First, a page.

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Lumosity is a brain-training program that uses games and exercises to improve memory, attention, and processing skills. Based on extensive scientific and neurological studies, Lumosity helps people use their brains to the highest potential. The site offers games and activities that improve memory, attention, speed, flexibility, and problem-solving. Its cognitive training activities are designed for use by all ages, but it's probably going to be most helpful for older students who can stick with the program over time. Free access is limited to just a few games; users who pay get access to more than 30 games, plus additional resources.

It does require a commitment, though: Kids will learn only as long as they're dedicated to regular gameplay over time. They can focus on a certain discipline or play a personalized series of games offered as a daily program.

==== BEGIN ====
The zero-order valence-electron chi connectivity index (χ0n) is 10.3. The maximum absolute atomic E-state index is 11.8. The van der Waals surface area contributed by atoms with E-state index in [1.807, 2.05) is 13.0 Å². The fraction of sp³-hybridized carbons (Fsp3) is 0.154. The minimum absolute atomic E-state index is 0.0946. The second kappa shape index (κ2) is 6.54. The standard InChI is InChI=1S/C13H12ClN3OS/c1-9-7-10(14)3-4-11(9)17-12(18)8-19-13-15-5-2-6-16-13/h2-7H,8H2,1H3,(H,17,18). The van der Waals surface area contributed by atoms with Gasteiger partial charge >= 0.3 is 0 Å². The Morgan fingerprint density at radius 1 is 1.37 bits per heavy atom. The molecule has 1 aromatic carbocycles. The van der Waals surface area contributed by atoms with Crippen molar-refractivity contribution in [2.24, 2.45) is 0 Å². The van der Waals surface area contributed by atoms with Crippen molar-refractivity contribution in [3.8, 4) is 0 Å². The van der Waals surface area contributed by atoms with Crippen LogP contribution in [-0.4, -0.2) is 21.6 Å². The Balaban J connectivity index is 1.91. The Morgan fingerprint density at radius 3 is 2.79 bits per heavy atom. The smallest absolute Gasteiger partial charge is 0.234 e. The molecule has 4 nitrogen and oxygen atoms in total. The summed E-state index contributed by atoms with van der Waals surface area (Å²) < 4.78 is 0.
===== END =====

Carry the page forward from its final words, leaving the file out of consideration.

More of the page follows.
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It's no wonder Lumosity is used by more than 25 million people. Its activities are comprehensive, and they make it simple to get started with a training program. Best of all, it's fun. The daily program lasts between 10 and 15 minutes, and it goes quickly when students are super-focused on the games (which all require some serious concentration). Kids will love watching their skills improve, and while the games feel almost as mindless as Candy Crush, they're anything but time wasters. Using Lumosity, students won't just be improving game scores; they'll also improve their brain function across the board, making things like homework and focusing in class a little easier.